We argue circularly whenever we address the nature of an ANE ‘‘epic.’’ We justify the existence of the genre and assign narratives to it because we locate in the target examples literary characteristics - motifs, themes, structures, and modes - that were charted in classical and medieval literature long before ANE literature was seriously studied. The application therefore can be ungainly. Nonetheless, it might be useful in this survey to lightly comment on some of these features with minimal illustrations.
Motifs are essential components in narratives. Sequences of actions (by animates or not) coagulate into a motif, a coherent tale-unit that achieves individual integrity, often becoming crucial in moving the plot. Scholarly awareness of such an element anteceded the birth of folklore as a discipline; but more precise cataloguing of the repertoire was due to Antti Aarne in 1964 (see Aarne and Thompson 1981) and to Stith Thompson (1955-8). Since then ANE specialists (for example, Gaster 1969; Irvin 1978; Hollis 1990) have isolated motifs within ANE literature for comparison, across and within literature. Here, the issue of artistic resiliency and the capacity to adapt arise, as writers of antiquity (no less than today’s) can poach phraseology and motifs that cut across a number of genres. Thus, the intimately autobiographical Apology of Hattusilis III, king of Hatti (thirteenth century) is so steeped in the language of the heroic, including the motif of combat through champions, that its historicity is compromised (van den Hout 1995). The same can be said about the ‘‘autobiography’’ of Idrimi, from Late Bronze Age Alalah in Syria (Oppenheim 1969: 557-8). Its storehouse of literary vignettes, such as the triumphing youngest child and the questing hero, has almost convinced me to place it among Canaanite (or Syrian) literature. Egyptian autobiographies are thick in motifs for virtue (care for the poor, obedience to superiors, foolish bravery during combat, etc.) that often coincide with what is assigned to the heroic. While we can cite few motifs that were knowingly shuttled across linguistic borders (across Sumerian and Akkadian is an obvious exception), some compositions such as the Epic of Gilgamesh are repository for globs of narrative units that were transferred across genres.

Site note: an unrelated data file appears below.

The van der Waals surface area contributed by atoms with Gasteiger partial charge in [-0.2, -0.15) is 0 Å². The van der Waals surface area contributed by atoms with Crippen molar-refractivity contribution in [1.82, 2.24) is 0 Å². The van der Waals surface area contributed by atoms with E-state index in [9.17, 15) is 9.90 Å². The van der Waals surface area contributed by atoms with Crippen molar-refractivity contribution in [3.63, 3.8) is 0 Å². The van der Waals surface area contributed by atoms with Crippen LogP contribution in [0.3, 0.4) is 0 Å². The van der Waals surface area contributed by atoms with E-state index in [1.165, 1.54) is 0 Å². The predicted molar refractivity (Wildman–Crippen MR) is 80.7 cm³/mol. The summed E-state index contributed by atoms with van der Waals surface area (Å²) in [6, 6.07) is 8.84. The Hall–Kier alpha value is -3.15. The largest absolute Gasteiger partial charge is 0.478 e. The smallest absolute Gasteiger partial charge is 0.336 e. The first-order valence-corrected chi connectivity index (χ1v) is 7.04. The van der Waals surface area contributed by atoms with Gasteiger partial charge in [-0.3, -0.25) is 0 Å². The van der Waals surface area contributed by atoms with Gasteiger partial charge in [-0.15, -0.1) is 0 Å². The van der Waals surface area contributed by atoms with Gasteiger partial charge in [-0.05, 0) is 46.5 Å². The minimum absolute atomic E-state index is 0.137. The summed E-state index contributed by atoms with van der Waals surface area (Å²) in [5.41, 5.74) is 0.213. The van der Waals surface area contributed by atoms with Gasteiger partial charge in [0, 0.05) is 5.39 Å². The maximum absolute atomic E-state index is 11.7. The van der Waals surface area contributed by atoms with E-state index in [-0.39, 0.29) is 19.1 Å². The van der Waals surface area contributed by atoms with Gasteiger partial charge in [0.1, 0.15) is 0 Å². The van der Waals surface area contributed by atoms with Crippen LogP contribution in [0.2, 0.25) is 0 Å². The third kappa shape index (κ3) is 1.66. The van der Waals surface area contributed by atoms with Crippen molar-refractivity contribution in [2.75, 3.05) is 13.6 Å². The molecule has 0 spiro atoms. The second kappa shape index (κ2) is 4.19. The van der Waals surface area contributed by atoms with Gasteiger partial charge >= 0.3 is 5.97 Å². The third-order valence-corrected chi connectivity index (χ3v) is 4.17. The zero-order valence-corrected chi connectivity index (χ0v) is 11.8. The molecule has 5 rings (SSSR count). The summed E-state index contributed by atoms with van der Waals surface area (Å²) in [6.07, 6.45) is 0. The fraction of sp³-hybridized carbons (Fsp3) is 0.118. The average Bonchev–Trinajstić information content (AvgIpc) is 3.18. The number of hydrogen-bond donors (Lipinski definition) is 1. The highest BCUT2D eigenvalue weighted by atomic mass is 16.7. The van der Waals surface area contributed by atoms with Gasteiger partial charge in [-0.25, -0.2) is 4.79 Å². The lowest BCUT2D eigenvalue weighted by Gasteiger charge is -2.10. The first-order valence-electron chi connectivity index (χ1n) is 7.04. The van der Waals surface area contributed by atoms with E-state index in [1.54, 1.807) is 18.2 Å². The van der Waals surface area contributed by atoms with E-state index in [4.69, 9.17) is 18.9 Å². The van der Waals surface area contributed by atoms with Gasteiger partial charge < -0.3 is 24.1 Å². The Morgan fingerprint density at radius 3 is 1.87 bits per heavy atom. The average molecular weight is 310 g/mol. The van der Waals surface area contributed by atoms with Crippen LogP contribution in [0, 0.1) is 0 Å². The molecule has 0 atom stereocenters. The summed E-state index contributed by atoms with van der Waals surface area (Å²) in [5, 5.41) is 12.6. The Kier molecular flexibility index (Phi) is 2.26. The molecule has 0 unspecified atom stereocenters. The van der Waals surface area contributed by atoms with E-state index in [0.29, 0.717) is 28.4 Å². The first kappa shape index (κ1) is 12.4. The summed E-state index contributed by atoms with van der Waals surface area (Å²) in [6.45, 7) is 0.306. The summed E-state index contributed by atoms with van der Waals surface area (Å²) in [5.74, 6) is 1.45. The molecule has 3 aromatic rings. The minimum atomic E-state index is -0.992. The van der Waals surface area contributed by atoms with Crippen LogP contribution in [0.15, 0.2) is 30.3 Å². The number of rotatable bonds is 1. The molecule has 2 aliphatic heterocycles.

One can find images that evoke the heroic in material that is not normally treated as literature. In the letters from Mari (admittedly more loquacious than others), there is a dossier on the marriage of King Zimri-Lim that can easily be placed alongside Keret or the biblical Isaac saga. In them we meet anxious schadchans, complicated voyages to distant lands, presentation of gifts, veiling the bride, anxious parents, trekking back, and preparing the bridal chamber. We may never know how much of Gilgamesh’s story was known to a vassal who allowed that because of his lord’s sensitivity and strength, ‘‘my gray hair turned black and I found youth. My heart was rejuvenated beyond compare and my reputation spread all over Idamaras’’ (Kupper 1998: no. 145). And when diplomats report on their experiences, they can be omniscient in their knowledge of events or of motivation and can fill their canvas with characters that are nearly stock, including dense rulers, dark-hearted courtiers, and scheming enemies. Their rhetoric can emulate the best found in heroic tales, with people ‘‘shaping their mouth’’ to speak, repeating acts a set number of times (seven is a good one), and indulging in the bold repartee or the bon mot (Sasson 2001).